OK, readers…. by now you know that I’m living in the Dominican Republic. And since you’re mostly my friends or fellow DOS bloggers, I can open up a bit.
My Spanish keeps getting better, but like in anything, I have good days and bad days. The good days are beginning to outnumber the bad days (woo-hoo!), but when I have bad days, they’re BAD. Like I’m afraid to leave the house for fear of not being able to communicate even the most basic of ideas. It’s paralyzing in a city where maybe 2-3% of the population speaks passable English. Even a trip to the grocery store is harrowing, as since we’re Diplomats we don’t need to pay the ITIBIS taxes here (16% of purchase price), and I have a handy little card which explains my status and this privilege, but I ALWAYS get sh*t for it. And then I have to explain, in Spanish, what they need to do, who they can call to have their questions answered, etc. This is terrifying at times for me. I am always wondering when I’ll insult someone horribly (inadvertently, of course – my purposeful, directed barrages are held in reserve for the masses who get in my way whilst driving) and have to apologize. Because while I have a pretty good command of the language, it’s easy to miss the cultural context and clues and say something wildly inappropriate.
Friday I was having an admittedly good day for Spanish. But I made a mistake in the morning that made me giggle. I was dropping my son off at school, and he slipped and fell getting out of his car seat. Little bump to the head, lots of tears, and I brought him into his school still snuffling. His teachers asked, “¿Que pasó?” I quickly replied, “Se casó,” immediately realized my mistake, and corrected myself (“Umm, yo quise decir ‘se cayó.'”) in front of his 5 wildly giggling teachers. See, for those of you who don’t understand why this is so funny, what I originally said was, “He got married” (se casó). “Se cayó” means, “He fell.” At 7:30 a.m. I am prone to make mistakes.
This one was cute and innocuous, but it’s really common for me to forget entire parts of my lexicon, then have to craft some ridiculous tome trying to describe a concept for which one single word would suffice. For instance: ola = wave (as in, ocean wave). I was going to watch the “olas grandes” from Tomas the other week on El Malecon with my son, and couldn’t remember the word, so I spent 5 minutes trying to describe the concept to my housekeeper of the ocean welling up and breaking on the shore until she finally got it. One word. Five minutes describing it. Ugh.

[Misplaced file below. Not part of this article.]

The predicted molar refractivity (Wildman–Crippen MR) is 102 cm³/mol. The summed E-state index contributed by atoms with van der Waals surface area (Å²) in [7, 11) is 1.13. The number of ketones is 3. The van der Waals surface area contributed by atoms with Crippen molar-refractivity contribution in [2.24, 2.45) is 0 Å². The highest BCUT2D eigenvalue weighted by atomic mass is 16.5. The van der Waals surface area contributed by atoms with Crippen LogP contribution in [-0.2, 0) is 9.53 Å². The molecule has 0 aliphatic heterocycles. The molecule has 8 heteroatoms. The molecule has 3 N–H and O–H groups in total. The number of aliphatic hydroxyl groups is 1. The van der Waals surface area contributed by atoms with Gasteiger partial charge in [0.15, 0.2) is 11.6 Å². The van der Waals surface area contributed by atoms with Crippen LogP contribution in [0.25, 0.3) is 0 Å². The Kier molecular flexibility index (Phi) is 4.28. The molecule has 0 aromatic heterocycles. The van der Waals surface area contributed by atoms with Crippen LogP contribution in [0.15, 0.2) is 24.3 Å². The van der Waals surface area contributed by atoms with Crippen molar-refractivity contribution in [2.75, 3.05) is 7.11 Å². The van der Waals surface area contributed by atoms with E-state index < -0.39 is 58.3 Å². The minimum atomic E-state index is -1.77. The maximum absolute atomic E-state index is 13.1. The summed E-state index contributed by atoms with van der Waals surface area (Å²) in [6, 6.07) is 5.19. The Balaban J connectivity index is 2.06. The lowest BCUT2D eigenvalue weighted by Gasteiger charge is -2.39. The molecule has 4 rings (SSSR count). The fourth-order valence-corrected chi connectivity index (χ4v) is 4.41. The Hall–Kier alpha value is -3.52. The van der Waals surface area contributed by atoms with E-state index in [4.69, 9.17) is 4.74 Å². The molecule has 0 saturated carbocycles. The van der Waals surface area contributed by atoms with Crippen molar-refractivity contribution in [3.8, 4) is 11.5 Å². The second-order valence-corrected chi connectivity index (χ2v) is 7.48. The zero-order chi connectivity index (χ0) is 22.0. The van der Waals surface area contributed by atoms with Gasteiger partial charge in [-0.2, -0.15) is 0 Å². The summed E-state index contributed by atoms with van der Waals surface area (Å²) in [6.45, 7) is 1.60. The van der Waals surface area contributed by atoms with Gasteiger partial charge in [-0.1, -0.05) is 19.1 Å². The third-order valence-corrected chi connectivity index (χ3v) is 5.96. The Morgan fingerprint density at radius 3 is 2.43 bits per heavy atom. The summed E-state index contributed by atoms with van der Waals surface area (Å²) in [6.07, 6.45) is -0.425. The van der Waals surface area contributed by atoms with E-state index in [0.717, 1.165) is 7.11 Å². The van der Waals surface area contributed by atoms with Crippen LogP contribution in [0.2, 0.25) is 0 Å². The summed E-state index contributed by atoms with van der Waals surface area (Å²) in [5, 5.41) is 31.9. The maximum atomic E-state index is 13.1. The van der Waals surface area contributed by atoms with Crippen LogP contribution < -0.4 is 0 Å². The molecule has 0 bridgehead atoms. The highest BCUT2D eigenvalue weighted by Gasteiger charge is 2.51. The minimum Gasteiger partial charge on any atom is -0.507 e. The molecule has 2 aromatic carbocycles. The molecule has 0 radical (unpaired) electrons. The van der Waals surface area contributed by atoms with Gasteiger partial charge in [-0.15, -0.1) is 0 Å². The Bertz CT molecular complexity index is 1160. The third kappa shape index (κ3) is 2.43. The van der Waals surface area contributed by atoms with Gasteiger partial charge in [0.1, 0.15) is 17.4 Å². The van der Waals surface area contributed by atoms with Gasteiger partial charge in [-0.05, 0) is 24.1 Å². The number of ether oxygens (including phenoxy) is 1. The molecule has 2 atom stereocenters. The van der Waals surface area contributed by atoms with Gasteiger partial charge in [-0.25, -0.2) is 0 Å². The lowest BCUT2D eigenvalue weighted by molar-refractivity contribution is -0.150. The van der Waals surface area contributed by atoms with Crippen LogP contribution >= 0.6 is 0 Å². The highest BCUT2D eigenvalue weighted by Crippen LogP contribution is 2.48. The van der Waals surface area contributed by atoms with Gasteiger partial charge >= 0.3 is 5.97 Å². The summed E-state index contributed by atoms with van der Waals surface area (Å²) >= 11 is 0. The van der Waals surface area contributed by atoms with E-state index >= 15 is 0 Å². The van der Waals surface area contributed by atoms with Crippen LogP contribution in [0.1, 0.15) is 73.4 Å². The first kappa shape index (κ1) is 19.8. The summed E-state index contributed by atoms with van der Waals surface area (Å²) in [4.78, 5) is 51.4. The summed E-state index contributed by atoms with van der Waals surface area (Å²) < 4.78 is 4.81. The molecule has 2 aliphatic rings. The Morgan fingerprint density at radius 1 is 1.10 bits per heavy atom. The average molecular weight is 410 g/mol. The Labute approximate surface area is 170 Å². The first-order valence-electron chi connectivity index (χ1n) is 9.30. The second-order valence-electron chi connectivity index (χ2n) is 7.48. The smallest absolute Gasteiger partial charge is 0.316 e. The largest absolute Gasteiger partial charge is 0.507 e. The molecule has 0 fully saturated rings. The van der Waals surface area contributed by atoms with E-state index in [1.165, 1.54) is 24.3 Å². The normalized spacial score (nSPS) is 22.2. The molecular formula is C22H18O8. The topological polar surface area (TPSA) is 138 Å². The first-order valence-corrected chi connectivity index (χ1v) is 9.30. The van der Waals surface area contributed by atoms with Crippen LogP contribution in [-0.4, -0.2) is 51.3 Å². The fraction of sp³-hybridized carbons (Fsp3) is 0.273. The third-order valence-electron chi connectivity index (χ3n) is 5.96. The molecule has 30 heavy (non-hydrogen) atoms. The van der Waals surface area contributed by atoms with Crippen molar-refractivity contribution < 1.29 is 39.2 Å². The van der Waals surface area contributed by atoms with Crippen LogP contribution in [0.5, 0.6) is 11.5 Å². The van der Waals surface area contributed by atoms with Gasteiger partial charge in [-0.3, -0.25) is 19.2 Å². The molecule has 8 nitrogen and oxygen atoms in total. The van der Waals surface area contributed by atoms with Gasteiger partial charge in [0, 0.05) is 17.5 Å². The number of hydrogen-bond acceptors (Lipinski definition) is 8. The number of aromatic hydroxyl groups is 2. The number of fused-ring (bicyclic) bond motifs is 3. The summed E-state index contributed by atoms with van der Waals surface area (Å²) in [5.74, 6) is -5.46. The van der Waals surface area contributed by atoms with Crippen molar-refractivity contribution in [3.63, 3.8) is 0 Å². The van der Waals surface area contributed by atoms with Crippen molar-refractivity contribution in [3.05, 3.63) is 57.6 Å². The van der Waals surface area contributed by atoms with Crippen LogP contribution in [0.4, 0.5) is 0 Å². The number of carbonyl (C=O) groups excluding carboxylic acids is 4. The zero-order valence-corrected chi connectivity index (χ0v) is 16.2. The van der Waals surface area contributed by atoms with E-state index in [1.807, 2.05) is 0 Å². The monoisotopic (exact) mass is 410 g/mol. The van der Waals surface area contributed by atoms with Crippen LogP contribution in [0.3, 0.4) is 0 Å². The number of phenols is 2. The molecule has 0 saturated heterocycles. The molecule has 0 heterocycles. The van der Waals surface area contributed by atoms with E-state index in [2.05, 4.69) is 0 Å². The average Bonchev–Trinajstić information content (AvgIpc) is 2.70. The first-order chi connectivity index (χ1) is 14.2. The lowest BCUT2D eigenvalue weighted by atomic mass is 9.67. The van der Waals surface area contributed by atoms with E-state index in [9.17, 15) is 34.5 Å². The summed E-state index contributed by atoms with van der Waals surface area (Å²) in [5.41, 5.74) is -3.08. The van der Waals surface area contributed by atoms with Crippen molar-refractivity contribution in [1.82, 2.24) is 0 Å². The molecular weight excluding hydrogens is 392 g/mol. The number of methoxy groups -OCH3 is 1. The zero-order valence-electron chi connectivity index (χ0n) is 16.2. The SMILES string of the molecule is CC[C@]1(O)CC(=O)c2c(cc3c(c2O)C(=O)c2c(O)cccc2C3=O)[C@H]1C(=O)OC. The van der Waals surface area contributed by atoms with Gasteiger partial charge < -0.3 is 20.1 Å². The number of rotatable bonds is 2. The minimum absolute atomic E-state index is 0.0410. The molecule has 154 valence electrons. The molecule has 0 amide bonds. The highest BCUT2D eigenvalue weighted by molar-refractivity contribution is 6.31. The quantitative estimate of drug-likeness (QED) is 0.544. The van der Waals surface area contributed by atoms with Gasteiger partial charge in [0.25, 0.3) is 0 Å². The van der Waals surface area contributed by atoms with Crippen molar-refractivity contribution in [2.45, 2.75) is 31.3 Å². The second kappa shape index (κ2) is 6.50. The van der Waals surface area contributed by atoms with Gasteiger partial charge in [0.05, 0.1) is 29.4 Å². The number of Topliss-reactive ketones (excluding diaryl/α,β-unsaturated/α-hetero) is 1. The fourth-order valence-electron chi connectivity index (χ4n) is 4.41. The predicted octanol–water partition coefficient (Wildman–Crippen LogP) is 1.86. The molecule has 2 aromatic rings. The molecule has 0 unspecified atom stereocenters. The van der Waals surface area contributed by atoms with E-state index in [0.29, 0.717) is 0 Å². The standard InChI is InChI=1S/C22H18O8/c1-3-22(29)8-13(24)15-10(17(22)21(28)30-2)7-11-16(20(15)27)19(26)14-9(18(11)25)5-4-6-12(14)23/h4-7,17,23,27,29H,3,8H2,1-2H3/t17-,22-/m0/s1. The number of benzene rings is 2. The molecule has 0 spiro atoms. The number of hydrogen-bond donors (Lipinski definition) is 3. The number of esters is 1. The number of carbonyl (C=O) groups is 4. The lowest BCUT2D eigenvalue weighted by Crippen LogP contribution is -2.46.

Dried cranberries are another thing I can’t describe. I always get shown the raisins instead. Arándano is supposedly the word for cranberry in Spanish, but I don’t buy it. I’ve asked for “arándanos secados” like 5 times and ended up with raisins or looks of confusion.
Luckily, the majority of Dominicans are reasonable and let me stumble through words. Those Dominicans I deal with regularly will correct me (con permiso, por supuesto), and I get the feeling that even when I make mistakes, the Dominicans are happy with the fact that I’m trying, unlike many of the Gringos down here. My wife and I love to watch Dora la Exploradora and Vaya, Diego, Vaya! in Spanish, because it’s at our level. Yes, we speak Spanish at the level of a 5- or 6-year-old.
Expect some more posts out of me today… several things to talk about that aren’t conducive to a combined, 3,000-word blog post.